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The Steel Bastle

In the civil parish of Allendale.
In the historic county of Northumberland.
Modern Authority of Northumberland.
1974 county of Northumberland.
Medieval County of Northumberland.

OS Map Grid Reference: NY83405405
Latitude 54.88075° Longitude -2.26046°

The Steel Bastle has been described as a probable Bastle.

There are masonry ruins/remnants remains.


The Steel is a building circa 70 feet long which, almost unbelievably started life as a bastle-like building, and built, it is claimed, in 1547. Close inspection reveals some masonry, doors and quoins of the type closely associated with bastles. The oldest wals are only about 2.5 feet thick, but perhaps this was considered sufficient in the very early bastle-building days. (PastScape ref. Dodds 1999)

The Steel was restored from being derelict earlier this century and has been considerably extended.
The old part of the house, an east-west range, measures c.21m by 5.5m externally; there is a 19th century wing extending north from the west end, and a 20th century extension forming a cross wing at the east end. The old part of the building is built of heavy rubble with large quoins, although its walls are of no great thickness (0.6m-0.7m). Midway along the south wall is an old doorway with a flattened four centred head, at basement level, and midway along the north wall a first floor doorway (with a recent external stair) with a chamfered round arched head; both doorways have drawbar tunnels in the jambs. At basement level there are two old loops in the north wall, a little to the west of the position of the upper doorway. Only visible internally, the first is blocked and the second has been partly removed by a doorway into the 19th century wing, only its head remaining. Further west is what appears to be an old partition of studs with flagstone infill. To the east of the doorways is an old cross wall with recent fireplaces. Two fairly rough collar beam trusses are exposed in a bedroom at the west end of the house; another collar beam truss reused a cruck blade, of quite good quality, as one of its principals. If the upper doorway on the north is in situ, it would seem that the Steel is a bastle derivative house, perhaps of later 17th century date. Its relatively thin walls and the character of the upper doorway are very reminiscent of Rowantree Stob (NY 85 SW 16).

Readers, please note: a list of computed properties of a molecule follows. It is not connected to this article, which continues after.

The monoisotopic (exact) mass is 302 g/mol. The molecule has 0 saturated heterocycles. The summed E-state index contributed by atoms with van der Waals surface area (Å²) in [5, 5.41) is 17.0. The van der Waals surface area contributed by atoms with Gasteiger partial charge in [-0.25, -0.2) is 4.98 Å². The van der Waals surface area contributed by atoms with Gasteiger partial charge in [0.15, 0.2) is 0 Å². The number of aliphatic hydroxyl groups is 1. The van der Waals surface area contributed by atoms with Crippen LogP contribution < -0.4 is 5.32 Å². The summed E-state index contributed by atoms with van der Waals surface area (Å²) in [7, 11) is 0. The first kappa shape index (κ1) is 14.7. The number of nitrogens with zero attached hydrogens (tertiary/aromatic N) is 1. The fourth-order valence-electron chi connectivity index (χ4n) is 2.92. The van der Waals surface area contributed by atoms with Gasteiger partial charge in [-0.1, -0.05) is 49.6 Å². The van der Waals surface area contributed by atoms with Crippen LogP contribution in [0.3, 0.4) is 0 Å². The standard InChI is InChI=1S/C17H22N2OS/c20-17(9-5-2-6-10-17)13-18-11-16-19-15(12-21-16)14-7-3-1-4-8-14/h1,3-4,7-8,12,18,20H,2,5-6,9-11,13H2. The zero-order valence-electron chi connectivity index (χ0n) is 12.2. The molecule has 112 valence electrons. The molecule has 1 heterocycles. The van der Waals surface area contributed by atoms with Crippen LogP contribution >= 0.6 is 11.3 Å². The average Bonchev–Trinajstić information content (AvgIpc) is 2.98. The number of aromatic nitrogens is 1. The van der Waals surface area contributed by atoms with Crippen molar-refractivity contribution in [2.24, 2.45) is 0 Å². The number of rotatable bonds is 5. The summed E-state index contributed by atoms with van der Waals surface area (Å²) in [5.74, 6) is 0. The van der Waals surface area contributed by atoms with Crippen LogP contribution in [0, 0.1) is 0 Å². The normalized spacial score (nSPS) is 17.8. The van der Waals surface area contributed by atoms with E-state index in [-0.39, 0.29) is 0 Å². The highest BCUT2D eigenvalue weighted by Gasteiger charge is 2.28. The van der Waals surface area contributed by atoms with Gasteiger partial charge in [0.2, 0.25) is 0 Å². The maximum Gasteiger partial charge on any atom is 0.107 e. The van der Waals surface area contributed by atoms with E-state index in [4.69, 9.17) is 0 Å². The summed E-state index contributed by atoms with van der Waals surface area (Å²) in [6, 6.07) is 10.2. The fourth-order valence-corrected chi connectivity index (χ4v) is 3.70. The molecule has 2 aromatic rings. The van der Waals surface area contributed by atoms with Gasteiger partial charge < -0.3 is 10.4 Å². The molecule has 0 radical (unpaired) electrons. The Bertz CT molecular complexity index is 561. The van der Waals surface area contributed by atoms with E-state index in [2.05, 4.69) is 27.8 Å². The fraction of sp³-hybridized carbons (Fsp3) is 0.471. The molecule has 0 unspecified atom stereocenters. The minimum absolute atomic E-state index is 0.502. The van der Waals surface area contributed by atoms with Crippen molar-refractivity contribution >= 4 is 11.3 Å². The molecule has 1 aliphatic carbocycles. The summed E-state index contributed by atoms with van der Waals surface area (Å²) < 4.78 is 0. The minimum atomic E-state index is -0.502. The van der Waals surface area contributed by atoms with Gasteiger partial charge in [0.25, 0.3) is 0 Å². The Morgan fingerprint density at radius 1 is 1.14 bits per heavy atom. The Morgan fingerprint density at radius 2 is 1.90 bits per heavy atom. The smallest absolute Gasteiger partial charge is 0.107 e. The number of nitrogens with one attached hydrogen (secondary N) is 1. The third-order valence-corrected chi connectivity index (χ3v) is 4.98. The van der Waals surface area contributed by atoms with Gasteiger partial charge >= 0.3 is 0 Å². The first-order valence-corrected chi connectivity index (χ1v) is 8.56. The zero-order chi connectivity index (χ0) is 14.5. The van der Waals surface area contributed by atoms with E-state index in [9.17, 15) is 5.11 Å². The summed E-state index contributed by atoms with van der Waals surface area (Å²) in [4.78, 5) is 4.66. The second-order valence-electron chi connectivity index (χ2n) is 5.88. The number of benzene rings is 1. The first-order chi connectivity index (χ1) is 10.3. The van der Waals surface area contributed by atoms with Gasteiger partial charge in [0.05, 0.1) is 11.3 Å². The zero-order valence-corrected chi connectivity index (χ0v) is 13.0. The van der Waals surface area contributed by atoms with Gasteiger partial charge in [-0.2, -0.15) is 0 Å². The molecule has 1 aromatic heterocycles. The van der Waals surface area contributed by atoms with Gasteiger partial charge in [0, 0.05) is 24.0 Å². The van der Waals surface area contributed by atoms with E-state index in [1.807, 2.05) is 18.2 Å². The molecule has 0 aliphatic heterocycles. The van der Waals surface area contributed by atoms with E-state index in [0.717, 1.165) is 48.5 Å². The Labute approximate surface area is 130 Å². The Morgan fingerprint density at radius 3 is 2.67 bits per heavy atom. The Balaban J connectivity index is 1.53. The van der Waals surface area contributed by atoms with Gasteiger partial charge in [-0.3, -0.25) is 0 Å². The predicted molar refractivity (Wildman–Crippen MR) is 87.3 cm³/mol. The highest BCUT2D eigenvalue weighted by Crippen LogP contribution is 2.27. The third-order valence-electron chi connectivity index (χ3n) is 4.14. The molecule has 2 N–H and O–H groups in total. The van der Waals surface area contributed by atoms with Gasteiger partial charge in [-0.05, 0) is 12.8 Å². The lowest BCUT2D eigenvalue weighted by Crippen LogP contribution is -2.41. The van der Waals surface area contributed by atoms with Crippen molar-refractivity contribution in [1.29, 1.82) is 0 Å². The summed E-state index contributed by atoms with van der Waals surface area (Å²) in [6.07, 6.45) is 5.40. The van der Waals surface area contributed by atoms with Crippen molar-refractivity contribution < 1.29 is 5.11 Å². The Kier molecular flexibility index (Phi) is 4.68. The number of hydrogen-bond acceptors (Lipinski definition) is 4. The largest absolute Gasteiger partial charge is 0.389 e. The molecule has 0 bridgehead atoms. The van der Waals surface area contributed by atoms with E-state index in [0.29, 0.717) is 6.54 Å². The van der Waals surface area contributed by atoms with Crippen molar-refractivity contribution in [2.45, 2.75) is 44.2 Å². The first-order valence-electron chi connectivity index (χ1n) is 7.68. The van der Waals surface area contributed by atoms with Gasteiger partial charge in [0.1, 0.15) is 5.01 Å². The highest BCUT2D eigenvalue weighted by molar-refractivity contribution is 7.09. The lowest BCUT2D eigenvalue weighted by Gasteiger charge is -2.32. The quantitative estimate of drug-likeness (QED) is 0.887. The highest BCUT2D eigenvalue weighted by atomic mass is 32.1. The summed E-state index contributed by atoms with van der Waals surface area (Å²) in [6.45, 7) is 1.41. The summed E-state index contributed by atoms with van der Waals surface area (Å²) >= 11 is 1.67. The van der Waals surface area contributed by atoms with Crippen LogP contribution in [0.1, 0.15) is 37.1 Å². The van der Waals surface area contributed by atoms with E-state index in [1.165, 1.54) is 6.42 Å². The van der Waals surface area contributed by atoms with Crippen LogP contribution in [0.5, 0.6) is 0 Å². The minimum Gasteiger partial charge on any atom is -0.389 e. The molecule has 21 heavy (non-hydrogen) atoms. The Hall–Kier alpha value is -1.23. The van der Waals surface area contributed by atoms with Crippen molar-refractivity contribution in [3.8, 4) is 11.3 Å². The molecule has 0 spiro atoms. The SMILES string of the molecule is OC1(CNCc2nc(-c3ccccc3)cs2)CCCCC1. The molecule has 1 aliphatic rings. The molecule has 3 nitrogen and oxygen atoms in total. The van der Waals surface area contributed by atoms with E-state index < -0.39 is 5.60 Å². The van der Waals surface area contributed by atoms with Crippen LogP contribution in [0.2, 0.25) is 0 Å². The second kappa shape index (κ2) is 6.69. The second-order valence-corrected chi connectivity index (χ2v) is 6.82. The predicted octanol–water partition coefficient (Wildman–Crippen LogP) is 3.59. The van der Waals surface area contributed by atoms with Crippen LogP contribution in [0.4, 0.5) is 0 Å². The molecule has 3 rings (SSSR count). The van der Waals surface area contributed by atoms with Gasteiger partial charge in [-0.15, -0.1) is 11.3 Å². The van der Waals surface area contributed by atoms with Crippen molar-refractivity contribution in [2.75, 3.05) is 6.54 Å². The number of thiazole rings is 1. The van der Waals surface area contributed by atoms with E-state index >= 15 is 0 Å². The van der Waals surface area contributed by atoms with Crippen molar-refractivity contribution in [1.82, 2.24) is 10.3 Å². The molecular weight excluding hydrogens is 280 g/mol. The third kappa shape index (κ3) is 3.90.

There are other old features in the house, but these have been imported; the owner in 1984 said that a dozen or more old buildings, in various parts of the country, had been demolished to obtain materials brought to the Steel (Ryder 1994-5). (Northumberland HER)

Dodds comment about thinner walls being considered sufficient in the very early bastle-building days is incomprehensible. It is more probably the 1547 date is erroneous or refers to an earlier building on the site or elsewhere.
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This record last updated 26/07/2017 09:21:27

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